Below is a piece I wrote on my experience of spectating at the Oceania’s a while ago, I dug it up, as tomorrow night I plan on venturing to the Superdrome again for a look at the Port Adelaide Cycling Club race. Wondering if tomorrow night being a “club ride”, it will be more a bunch of friends out for some fun and laughs, than the atmosphere at the Oceania’s?

Will I have a crack at the track? Well I am getting very sorely tempted to, as I have tried road racing, had one criterium race, which was enough for me to realise that I did not really like it, so next logical choice of course is track! Fear not though, IF I have a crack at it, I don’t think I can see myself giving up all of my other cycling joys to ride track only! But for Winter training, it might be ok?

If I was to take on track riding, I think this could be my weapon of choice, understanding that I would only be doing it for a laugh, not for serious coin! Felt TK3

Anyway, these were my brief thoughts after Oceania’s:

Track Cycling – A Spectator Sport or a Family Reunion

During the course of the recent Oceania Track Cycling Championships, I took up an opportunity to volunteer at the Adelaide Super-Drome. Track cycling is something fairly new to me, in fact my first look at it was back in February for the Australian Cycling Championships, and this was only my second foray into the sport as a spectator, and first as a volunteer.

During my time behind the scenes, chatting with the other volunteers, and then as a spectator on Saturday night, it became quite obvious to me that track cycling is indeed a niche sport. It seemed that practically everyone involved as a volunteer, or sitting in the stands, was either a family member, club member, or ex track cyclist themselves from days long passed.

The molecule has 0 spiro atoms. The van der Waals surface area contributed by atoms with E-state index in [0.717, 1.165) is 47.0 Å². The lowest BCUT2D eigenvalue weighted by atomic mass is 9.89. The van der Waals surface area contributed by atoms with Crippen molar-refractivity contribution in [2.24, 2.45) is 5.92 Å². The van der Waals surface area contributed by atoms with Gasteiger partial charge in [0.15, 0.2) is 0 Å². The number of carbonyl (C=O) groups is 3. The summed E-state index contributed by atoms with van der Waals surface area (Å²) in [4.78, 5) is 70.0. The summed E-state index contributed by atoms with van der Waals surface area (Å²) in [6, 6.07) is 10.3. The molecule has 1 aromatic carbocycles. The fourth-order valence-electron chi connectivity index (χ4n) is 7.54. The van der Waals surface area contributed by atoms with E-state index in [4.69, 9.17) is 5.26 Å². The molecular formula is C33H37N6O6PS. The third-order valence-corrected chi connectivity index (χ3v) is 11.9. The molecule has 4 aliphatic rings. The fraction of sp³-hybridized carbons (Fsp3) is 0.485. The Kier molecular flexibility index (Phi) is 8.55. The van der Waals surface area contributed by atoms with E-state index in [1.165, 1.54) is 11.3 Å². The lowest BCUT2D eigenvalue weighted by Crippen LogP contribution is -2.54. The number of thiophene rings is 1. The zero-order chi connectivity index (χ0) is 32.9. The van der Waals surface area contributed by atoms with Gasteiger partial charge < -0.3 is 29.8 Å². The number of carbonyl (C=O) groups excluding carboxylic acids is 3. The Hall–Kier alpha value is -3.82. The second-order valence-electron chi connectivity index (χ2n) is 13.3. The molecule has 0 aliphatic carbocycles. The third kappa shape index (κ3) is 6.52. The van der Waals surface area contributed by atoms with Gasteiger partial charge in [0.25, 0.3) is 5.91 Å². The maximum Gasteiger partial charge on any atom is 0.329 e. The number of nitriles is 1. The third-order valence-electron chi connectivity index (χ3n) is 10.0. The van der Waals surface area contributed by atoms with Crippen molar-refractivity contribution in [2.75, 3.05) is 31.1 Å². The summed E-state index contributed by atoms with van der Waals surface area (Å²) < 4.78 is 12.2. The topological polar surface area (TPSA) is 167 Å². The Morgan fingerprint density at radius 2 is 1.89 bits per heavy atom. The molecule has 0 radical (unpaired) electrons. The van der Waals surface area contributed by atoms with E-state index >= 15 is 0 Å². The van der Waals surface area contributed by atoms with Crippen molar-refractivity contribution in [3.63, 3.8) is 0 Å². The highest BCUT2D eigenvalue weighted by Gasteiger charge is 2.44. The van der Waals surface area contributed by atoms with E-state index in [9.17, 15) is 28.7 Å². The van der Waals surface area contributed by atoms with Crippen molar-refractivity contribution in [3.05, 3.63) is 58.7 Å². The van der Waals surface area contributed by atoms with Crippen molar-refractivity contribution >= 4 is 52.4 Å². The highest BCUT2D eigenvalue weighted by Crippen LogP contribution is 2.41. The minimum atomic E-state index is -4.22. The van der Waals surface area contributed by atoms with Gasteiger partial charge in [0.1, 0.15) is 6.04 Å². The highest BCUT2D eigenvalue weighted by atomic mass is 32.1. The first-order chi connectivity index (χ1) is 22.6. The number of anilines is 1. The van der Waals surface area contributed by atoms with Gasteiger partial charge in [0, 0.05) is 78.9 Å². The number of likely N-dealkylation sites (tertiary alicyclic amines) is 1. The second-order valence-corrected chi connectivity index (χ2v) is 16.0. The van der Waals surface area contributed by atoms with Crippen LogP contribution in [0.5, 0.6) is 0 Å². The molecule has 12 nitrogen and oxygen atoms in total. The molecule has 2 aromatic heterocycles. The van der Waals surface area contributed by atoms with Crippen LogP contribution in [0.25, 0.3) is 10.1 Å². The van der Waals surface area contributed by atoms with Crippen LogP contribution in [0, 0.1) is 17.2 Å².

There were very few who were there like myself, just as spectators of the sport of cycling in general, and it made me think why not? What has to be done to make track the spectator sport that road cycling is? But perhaps we can’t. Perhaps the whole reason that Road Cycling is so popular amongst the masses, excluding the Tour Down Under Lance Factor, is that most of us can either see ourselves achieving these goals. It is as if somehow we are living our dreams through those road warriors.

Yet when it comes to track, for those of us who have never ridden the boards, our eyes are immediately drawn to the steep banks, timber boards, and these strange yet aesthetically pleasing machines that are being ridden sans gears and brakes, and at phenomenal speeds if not for the entire race, at least for a couple of laps! When our minds attempt to put all of those factors together, the fear of falling and getting splinters the entire length of our bodies seems to put us off. Yet for many of us, we will descend the hills of Adelaide at speeds that exceed that which will be hit on the track, yet never give pause to consider the effects of hard bitumen on the body at that speed.

Perhaps because the majority of us can not see ourselves riding it, there is no real appeal to go and watch it, yet clearly those who do ride the boards, have a very deep passion for it. In fact, some of the champions we were there to watch, are also champions on the road. Their love of the boards and that style of riding keeps calling them back to the sport.

Maybe one day I should try it, just to see what it is that they love about it so much, maybe, when I get over my fear of splinters and near vertical banks that is.

The Adelaide Super-Drome holds training sessions for anyone wanting to try track cycling. These are held on Friday nights 6:00pm – 8:00pm for $20 per person including bike hire, or if you have your own track bike, it is only $12.00. On Saturdays they hold a ladies only training session between 12:00pmand 2:00pm, for $10.00 including bike.

Mark “Smudge” Matthew